WASHINGTON, April 22, 2015 /PRNewswire/ -- Qui Tam (Whistleblower) Medicare false healthcare claims, legal complaints and related documents were recently unsealed in a False Claims Act case against HCR ManorCare for alleged Medicare fraud committed by its skilled nursing facilities. HCR ManorCare, based in Ohio, is the second largest nursing home chain in the United States, with some 500 nursing homes, assisted living centers, rehab clinics and home health agencies.
The cases, filed by three separate healthcare fraud whistleblowers, allege that ManorCare defrauded the Medicare and Medicaid programs by providing, among other things, excessive and unnecessary skilled therapy in its nursing homes, including Physical, Occupational and Speech therapies. Christine Ribik, OTR/L, CHT, filed the first False Claims Act complaint in Alexandria Virginia Federal District Court on January 7, 2009. "It's been a long road for me," explains Ribik, "but we are very happy to see that the Justice Department is taking action on what has been a pervasive problem in the industry." As an Occupational Therapist, Ribik alleges that ManorCare up-coded the billing of nursing home skilled therapy to defraud Government programs out of millions of dollars in Medicare claims.
Per the Centers for Medicare & Medicaid Services (CMS) Publication Laws Against Health Care Fraud Resource Guide, the False Claims Act establishes civil liability for offenses related to certain acts, including knowingly presenting a false or fraudulent claim to the government for payment, and making a false record or statement that is material to the false or fraudulent claim. It is estimated that the Government loses as much as 60 billion dollars a year to healthcare fraud.
Ribik worked at three different ManorCare nursing home facilities in Northern Virginia and alleges that she was pushed out after she started complaining about company Medicare billing practices. "The patients at ManorCare were not treated based on the patient's actual needs, but upon the corporate goal of pushing most patients into the highest billing category under Medicare, the Ultra High RUG," explains Ribik.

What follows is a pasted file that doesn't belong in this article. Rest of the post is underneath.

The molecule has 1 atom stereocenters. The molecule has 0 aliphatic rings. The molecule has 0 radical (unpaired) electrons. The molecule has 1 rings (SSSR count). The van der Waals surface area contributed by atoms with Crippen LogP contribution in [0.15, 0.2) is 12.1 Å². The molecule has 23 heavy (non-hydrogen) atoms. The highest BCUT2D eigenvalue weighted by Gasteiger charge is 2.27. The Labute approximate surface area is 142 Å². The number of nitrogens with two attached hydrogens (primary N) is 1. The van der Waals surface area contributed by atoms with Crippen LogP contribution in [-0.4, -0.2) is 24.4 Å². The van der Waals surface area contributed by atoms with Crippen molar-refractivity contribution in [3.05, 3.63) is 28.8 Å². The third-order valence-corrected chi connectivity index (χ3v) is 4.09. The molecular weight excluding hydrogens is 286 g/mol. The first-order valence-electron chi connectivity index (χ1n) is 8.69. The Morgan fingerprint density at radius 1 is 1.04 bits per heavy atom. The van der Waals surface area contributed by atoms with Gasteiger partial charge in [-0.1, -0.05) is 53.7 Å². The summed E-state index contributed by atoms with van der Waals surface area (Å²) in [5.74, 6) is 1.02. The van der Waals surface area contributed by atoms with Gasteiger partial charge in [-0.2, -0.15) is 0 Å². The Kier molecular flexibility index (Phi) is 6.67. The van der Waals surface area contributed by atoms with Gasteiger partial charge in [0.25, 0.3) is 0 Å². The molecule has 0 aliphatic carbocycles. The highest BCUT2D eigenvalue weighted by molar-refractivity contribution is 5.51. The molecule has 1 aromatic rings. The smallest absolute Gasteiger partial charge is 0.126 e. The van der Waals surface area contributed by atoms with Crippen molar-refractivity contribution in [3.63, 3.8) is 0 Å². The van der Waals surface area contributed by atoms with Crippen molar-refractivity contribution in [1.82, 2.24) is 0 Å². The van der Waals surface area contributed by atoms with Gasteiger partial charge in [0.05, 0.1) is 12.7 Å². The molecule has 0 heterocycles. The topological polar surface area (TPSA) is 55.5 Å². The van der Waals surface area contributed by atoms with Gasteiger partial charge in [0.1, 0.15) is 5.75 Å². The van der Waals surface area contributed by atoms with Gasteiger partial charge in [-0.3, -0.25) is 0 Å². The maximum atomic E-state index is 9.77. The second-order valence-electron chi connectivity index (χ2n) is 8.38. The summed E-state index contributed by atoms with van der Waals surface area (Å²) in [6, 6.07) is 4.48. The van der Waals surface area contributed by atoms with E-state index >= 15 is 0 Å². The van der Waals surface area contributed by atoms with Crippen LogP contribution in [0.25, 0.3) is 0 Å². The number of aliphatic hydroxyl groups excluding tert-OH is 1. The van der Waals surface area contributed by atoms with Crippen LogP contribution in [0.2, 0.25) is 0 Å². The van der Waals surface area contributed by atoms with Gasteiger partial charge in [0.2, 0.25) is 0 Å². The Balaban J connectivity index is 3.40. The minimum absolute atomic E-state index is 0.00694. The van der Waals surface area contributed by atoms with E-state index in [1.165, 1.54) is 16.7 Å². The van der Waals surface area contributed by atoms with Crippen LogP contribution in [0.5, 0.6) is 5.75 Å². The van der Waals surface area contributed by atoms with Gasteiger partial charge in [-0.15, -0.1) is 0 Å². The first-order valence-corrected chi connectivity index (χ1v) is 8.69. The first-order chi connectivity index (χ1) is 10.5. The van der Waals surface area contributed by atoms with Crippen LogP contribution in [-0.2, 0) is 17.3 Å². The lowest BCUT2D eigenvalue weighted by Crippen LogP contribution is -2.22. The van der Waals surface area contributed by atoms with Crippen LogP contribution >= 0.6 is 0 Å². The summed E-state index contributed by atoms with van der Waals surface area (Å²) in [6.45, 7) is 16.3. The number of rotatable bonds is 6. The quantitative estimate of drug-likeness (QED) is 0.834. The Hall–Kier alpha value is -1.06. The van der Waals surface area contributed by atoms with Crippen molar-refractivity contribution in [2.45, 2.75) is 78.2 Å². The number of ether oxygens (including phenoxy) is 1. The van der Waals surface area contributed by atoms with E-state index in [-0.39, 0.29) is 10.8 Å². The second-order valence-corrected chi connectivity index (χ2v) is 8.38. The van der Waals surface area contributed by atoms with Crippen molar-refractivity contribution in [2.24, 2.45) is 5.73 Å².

Christine Ribik is represented by Jeffrey J. Downey, a Washington, D.C., Healthcare Fraud/Qui Tam attorney, who has previously sued ManorCare nursing facilities for nursing home neglect, abuse and medical malpractice. "Having previously seen examples of patient neglect at ManorCare nursing homes, I was not surprised to learn that they were also defrauding the Government out of Medicare dollars, through fraudulent healthcare claim submissions," explains Downey. "The Government's complaint provides some very compelling information and data on fraud, with ManorCare nursing homes pushing even dying patients into therapy. Some facilities had billed over 90% of their therapy population at the Ultra High level and one facility even hit 100%. Now that the Government has taken a stand against this type of fraud, we are hoping that other therapists or patients will come forward to tell their ManorCare stories," said Downey.
Left unchecked, this type of pervasive fraud threatens the fiscal integrity of the entire Medicare program. "The Justice Department and U.S. Attorney's office in Alexandria, Virginia have done an amazing job in investigating and prosecuting this matter," explains Downey. Government attorneys involved in the case include Monika L. Moore, David Wiseman, Kevin Mikolashek, Michael D. Granston, Andy J. Mao, Jessica Weber, Allison Cendali and May L. Likoff.
Video - http://youtu.be/gcrUbRyI1wI
SOURCE Law Office of Jeffrey J. Downey